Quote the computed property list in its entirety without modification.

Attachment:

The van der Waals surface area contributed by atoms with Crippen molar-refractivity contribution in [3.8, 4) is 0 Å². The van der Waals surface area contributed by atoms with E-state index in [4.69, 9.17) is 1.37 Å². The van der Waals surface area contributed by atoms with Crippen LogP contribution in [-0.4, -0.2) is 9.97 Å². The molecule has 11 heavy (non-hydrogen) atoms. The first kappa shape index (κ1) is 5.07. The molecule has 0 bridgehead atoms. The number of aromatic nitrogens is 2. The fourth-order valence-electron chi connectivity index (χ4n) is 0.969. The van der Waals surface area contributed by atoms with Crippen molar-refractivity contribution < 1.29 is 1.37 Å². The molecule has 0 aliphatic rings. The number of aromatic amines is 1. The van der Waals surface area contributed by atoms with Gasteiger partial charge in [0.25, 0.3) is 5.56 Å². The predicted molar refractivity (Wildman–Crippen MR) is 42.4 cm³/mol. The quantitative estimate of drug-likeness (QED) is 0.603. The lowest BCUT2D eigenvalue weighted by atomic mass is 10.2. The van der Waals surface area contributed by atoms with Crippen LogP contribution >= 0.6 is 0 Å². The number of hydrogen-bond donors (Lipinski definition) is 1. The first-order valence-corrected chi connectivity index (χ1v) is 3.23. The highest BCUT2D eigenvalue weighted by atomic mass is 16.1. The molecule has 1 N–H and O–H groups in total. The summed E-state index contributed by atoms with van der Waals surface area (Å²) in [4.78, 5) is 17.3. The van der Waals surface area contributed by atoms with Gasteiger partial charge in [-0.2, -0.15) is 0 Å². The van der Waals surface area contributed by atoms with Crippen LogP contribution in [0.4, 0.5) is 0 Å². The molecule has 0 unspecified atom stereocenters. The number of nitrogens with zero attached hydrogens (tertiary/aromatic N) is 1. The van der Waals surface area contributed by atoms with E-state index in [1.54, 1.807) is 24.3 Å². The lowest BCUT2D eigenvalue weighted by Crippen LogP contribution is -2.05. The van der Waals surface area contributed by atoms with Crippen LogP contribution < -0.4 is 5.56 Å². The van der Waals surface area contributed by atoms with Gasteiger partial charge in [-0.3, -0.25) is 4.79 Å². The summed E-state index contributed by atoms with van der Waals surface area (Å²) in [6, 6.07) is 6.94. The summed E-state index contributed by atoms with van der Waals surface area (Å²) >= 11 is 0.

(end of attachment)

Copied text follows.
The van der Waals surface area contributed by atoms with Crippen molar-refractivity contribution in [3.8, 4) is 0 Å². The van der Waals surface area contributed by atoms with E-state index in [4.69, 9.17) is 1.37 Å². The van der Waals surface area contributed by atoms with Crippen LogP contribution in [-0.4, -0.2) is 9.97 Å². The molecule has 11 heavy (non-hydrogen) atoms. The first kappa shape index (κ1) is 5.07. The molecule has 0 bridgehead atoms. The number of aromatic nitrogens is 2. The fourth-order valence-electron chi connectivity index (χ4n) is 0.969. The van der Waals surface area contributed by atoms with Crippen molar-refractivity contribution < 1.29 is 1.37 Å². The molecule has 0 aliphatic rings. The number of aromatic amines is 1. The van der Waals surface area contributed by atoms with Gasteiger partial charge in [0.25, 0.3) is 5.56 Å². The predicted molar refractivity (Wildman–Crippen MR) is 42.4 cm³/mol. The quantitative estimate of drug-likeness (QED) is 0.603. The lowest BCUT2D eigenvalue weighted by atomic mass is 10.2. The van der Waals surface area contributed by atoms with Crippen LogP contribution >= 0.6 is 0 Å². The number of hydrogen-bond donors (Lipinski definition) is 1. The first-order valence-corrected chi connectivity index (χ1v) is 3.23. The highest BCUT2D eigenvalue weighted by atomic mass is 16.1. The molecule has 1 N–H and O–H groups in total. The summed E-state index contributed by atoms with van der Waals surface area (Å²) in [4.78, 5) is 17.3. The van der Waals surface area contributed by atoms with Gasteiger partial charge in [-0.2, -0.15) is 0 Å². The van der Waals surface area contributed by atoms with Crippen LogP contribution in [0.4, 0.5) is 0 Å². The molecule has 0 unspecified atom stereocenters. The number of nitrogens with zero attached hydrogens (tertiary/aromatic N) is 1. The van der Waals surface area contributed by atoms with E-state index in [1.54, 1.807) is 24.3 Å². The lowest BCUT2D eigenvalue weighted by Crippen LogP contribution is -2.05. The van der Waals surface area contributed by atoms with Crippen LogP contribution < -0.4 is 5.56 Å². The van der Waals surface area contributed by atoms with Gasteiger partial charge in [-0.3, -0.25) is 4.79 Å². The summed E-state index contributed by atoms with van der Waals surface area (Å²) in [6, 6.07) is 6.94. The summed E-state index contributed by atoms with van der Waals surface area (Å²) >= 11 is 0.